As might have been ex­pected, ex­perts who sub­scribed to a cer­tain the­ory were skep­ti­cal about coun­ter­fac­tu­als threat­en­ing the the­ory, and em­ployed all three defenses more than ex­perts who were less com­mit­ted. Deny­ing the pos­si­bil­ity of the an­tecedent was done the least fre­quently, while ques­tion­ing the over­all im­pact of the con­se­quence was the most com­mon defense.

By it­self, this might not be a sign of bias – the ex­perts might have been skep­ti­cal of a coun­ter­fac­tual be­cause they had an ir­ra­tional com­mit­ment to the­ory, but they might also have ac­quired a ra­tio­nal com­mit­ment to the the­ory be­cause they were skep­ti­cal of coun­ter­fac­tu­als challeng­ing it. Maybe ne­o­re­al­ist bal­anc­ing is true, and the ex­perts sub­scribing to it are right to defend it. What’s more tel­ling is that Tet­lock also mea­sured each ex­pert’s need for clo­sure. It turned out that if an ex­pert had – like Dr. Zany – had a high need for clo­sure, then they were also more likely to em­ploy defenses ques­tion­ing the val­idity of a coun­ter­fac­tual.

The­o­ret­i­cally, high need-for-clo­sure in­di­vi­d­u­als are char­ac­ter­ized by two ten­den­cies: ur­gency which in­clines them to ‘seize’ quickly on read­ily available ex­pla­na­tions and to dis­miss al­ter­na­tives and per­ma­nence which in­clines them to ‘freeze’ on these ex­pla­na­tions and per­sist with them even in the face of formidable coun­terev­i­dence. In the cur­rent con­text, high need-for-clo­sure in­di­vi­d­u­als were hy­poth­e­sized to pre­fer sim­ple ex­pla­na­tions that por­tray the past as in­evitable, to defend these ex­pla­na­tions tena­ciously when con­fronted by dis­so­nant close-call coun­ter­fac­tu­als that im­ply events could have un­folded oth­er­wise, to ex­press con­fi­dence in con­di­tional fore­casts that ex­tend these ex­pla­na­tions into the fu­ture, and to defend dis­con­firmed fore­casts from re­fu­ta­tion by in­vok­ing sec­ond-or­der coun­ter­fac­tu­als that im­ply that the pre­dicted events al­most hap­pened. (Tet­lock, 1998)

If two peo­ple draw differ­ent con­clu­sions from the same in­for­ma­tion, then at least one of them is wrong. Tet­lock is care­ful to note that the data doesn’t re­veal whether it’s the peo­ple with a high or a low need for clo­sure who are closer to the truth, but we prob­a­bly pre­sume that at least some of them were be­ing ex­ceed­ingly defen­sive.

This gives us rea­son to be wor­ried. If some past oc­cur­rance seems to fit perfectly into our pet the­ory, have we con­sid­ered the case that we might be al­most wrong? And if we have, are we ex­hibit­ing an ex­cess need for clo­sure by rush­ing to its defense, or are we be­ing ex­ces­sively flex­ible by un­nec­es­sar­ily ad­mit­ting that some­thing might have gone differ­ently? We should only ad­mit to be­ing al­most wrong if we re­ally were al­most wrong, af­ter all. Is the cog­ni­tive style we hap­pen to have the one that’s the most cor­re­lated with get­ting the right an­swers?

”I was al­most right.”

Hav­ing defended his the­ory against AS-01′s crit­i­cism, Dr. Zany puts the the­ory into use by start­ing a fire in a tar fac­tory, di­vert­ing Cap­tain Anvil. While the me­dia is pre­oc­cu­pied with re­port­ing the story, Dr. Zany tries to steal the bridge con­nect­ing Ex­am­ple City to the con­ti­nent. Un­for­tu­nately, a City Po­lice pa­trol boat hap­pens to see this, alert­ing the po­lice forces (as well as Cap­tain Anvil) to the site. Dr. Zany is forced to with­draw.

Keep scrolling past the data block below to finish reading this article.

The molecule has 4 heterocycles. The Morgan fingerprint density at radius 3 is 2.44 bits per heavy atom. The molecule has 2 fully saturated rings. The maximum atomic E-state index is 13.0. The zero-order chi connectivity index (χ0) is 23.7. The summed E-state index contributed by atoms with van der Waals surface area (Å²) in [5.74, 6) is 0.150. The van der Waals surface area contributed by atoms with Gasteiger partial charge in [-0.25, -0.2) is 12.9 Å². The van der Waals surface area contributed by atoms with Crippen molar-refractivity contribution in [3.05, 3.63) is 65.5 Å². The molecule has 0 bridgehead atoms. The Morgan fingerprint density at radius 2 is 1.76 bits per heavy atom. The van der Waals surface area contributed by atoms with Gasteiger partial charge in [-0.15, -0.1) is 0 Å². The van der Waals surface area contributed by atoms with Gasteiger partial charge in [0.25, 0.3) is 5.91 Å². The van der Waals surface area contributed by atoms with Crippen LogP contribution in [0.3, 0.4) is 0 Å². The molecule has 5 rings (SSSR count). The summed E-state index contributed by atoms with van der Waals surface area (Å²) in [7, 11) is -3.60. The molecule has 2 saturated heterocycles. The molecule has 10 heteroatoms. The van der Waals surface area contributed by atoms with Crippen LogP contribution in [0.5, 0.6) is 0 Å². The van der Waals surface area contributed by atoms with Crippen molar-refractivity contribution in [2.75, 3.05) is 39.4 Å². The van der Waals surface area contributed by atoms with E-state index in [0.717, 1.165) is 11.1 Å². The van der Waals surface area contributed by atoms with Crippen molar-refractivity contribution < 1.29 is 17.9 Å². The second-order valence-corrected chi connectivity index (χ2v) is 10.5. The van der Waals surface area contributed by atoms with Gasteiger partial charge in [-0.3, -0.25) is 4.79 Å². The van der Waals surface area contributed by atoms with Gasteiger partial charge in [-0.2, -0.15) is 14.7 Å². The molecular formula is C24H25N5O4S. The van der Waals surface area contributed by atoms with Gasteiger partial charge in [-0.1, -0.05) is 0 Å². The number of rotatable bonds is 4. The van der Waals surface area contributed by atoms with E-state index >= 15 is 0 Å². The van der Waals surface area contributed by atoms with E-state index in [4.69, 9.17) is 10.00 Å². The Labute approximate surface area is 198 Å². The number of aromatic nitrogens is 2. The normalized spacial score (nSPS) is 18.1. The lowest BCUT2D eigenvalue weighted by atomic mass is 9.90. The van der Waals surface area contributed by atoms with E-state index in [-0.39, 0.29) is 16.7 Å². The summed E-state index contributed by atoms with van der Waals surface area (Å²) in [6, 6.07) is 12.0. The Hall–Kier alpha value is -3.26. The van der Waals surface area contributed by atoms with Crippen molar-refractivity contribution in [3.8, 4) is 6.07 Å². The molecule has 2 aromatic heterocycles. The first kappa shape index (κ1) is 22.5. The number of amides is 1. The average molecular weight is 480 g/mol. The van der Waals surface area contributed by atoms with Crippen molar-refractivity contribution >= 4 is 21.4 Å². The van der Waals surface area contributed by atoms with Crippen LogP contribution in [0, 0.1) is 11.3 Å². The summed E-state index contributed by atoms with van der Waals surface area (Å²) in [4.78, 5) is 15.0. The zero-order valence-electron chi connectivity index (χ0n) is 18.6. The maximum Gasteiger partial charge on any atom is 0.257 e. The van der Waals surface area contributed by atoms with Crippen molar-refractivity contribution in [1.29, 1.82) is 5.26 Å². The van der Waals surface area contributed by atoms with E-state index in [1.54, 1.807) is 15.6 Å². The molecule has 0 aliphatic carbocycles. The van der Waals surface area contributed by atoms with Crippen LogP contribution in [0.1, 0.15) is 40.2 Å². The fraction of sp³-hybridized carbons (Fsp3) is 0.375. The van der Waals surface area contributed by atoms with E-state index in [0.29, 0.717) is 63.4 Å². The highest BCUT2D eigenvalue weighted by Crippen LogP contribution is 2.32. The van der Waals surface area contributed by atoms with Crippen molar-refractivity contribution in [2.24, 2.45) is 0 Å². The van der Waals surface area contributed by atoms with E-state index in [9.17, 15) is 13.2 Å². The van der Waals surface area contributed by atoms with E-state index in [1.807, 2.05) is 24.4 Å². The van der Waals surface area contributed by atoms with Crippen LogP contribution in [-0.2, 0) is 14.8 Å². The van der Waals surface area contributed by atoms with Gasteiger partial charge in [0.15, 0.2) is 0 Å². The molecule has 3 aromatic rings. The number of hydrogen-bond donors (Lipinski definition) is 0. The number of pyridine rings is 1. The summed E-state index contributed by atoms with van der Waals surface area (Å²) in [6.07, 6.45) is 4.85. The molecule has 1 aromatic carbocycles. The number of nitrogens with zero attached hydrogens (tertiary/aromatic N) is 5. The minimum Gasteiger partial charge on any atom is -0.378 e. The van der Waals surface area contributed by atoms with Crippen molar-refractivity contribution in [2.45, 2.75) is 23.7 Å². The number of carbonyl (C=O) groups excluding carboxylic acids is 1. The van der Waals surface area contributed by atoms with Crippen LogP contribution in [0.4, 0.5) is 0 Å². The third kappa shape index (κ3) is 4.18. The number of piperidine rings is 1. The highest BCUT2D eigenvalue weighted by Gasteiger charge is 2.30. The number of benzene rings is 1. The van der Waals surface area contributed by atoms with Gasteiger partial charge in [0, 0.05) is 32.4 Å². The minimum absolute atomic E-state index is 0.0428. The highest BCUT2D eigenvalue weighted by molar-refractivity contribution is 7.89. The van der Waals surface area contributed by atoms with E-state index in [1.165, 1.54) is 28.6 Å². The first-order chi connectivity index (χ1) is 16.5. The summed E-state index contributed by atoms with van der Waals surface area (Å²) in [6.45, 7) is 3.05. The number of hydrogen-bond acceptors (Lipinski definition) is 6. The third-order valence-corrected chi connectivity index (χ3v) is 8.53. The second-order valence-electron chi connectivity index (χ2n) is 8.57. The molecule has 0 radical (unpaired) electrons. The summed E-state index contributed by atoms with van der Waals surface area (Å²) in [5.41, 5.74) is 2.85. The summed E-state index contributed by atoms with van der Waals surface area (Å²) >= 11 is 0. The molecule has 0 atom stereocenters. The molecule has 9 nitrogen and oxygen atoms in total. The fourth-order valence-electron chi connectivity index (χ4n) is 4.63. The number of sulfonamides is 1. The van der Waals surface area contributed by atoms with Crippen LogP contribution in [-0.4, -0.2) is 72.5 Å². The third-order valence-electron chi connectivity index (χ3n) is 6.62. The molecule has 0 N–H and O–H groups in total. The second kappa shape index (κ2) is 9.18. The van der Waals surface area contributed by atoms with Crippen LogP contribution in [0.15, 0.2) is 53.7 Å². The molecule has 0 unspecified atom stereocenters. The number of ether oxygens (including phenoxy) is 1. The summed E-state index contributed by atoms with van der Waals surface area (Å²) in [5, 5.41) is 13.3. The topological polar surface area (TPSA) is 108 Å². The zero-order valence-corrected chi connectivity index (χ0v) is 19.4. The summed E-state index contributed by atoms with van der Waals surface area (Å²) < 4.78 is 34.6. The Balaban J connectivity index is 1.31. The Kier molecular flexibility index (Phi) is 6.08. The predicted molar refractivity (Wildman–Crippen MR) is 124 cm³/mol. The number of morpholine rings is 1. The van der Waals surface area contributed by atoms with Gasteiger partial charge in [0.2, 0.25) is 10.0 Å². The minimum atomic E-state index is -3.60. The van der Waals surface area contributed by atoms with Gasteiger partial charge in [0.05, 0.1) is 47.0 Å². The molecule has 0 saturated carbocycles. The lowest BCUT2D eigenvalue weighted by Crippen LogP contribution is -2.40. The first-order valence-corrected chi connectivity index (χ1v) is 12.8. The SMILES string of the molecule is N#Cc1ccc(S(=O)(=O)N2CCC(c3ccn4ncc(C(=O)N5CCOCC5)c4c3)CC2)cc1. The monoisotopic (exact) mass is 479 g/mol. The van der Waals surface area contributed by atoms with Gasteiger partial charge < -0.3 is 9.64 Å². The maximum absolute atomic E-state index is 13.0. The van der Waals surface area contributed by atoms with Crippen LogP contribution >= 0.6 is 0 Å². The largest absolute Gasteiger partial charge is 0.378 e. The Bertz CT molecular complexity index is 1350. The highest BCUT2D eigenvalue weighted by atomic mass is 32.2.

”Damn that unan­ti­ci­pated pa­trol boat!”, Dr. Zany swears. ”If only it had not ap­peared, my plan would have worked perfectly!” AS-01 wisely says noth­ing, and avoids be­ing turned into a brain-in-a-vat.

Tet­lock (1998, 1999) sur­veyed a num­ber of ex­perts and asked them to make pre­dic­tions about world poli­tics. After­wards, when it was clear whether or not the pre­dic­tions had turned out to be true, he sur­veyed them again. It turned out that like Dr. Zany, most of the mis­taken ex­perts had not se­ri­ously up­dated their be­liefs:

Not sur­pris­ingly, ex­perts who got it right cred­ited their ac­cu­racy to their sound read­ing of the ‘ba­sic forces’ at play in the situ­a­tion. Across is­sue do­mains they as­signed av­er­age rat­ings be­tween 6.5 and 7.6 on a 9-point scale where 9 in­di­cates max­i­mum con­fi­dence. Per­haps more sur­pris­ingly, ex­perts who got it wrong were al­most as likely to be­lieve that their read­ing of the poli­ti­cal situ­a­tion was fun­da­men­tally sound. They as­signed av­er­age rat­ings from 6.3 to 7.1, across do­main (Tet­lock, 1998)

Many of the ex­perts defended their read­ing of the situ­a­tion by say­ing that they were ”al­most right”. For in­stance, ex­perts who pre­dicted in 1988 that the Com­mu­nist Party of the Soviet Union would grow in­creas­ingly au­thor­tar­ian dur­ing the next five years were prone to claiming that the hardliner coup of 1991 had al­most suc­ceeded, and if that had hap­pened, their pre­dic­tion would have be­come true. Similarly, ob­servers of South Africa who in 1988-1989 ex­pected white minor­ity rule to con­tinue or to be­come in­creas­ingly op­pres­sive were likely to be­lieve that were it not for two ex­cep­tional in­di­vi­d­u­als – de Klerk and Man­dela—in key lead­er­ship roles, South Africa could eas­ily have gone the other way.

In to­tal, Tet­lock (1999) iden­ti­fied five log­i­cally defen­si­ble strate­gies for defend­ing one’s fore­casts, all of which were em­ployed by at least some of the ex­perts. Again, it was the ex­perts who scored the high­est on a need for clo­sure who tended to em­ploy such defenses the most:

  1. The an­tecedent (the A in the ”if A, then B”) was never ad­e­quately satis­fied. Ex­perts might in­sist ”if we had prop­erly im­ple­mented de­ter­rence or re­as­surance, we could have averter war” or ”if real shock ther­apy had been prac­ticed, we could have averted the nasty bout of hy­per­in­fla­tion”.

  2. Although the speci­fied an­tecedent was satis­fied, some­thing un­ex­pected hap­pened, sev­er­ing the nor­mal link of cause and effect. Ex­perts might de­clare that rapid pri­va­ti­za­tion in state in­dus­tries would have led to the pre­dicted surge in eco­nomic growth, but only if the gov­ern­ment had pur­sued pru­dent mon­e­tary poli­cies.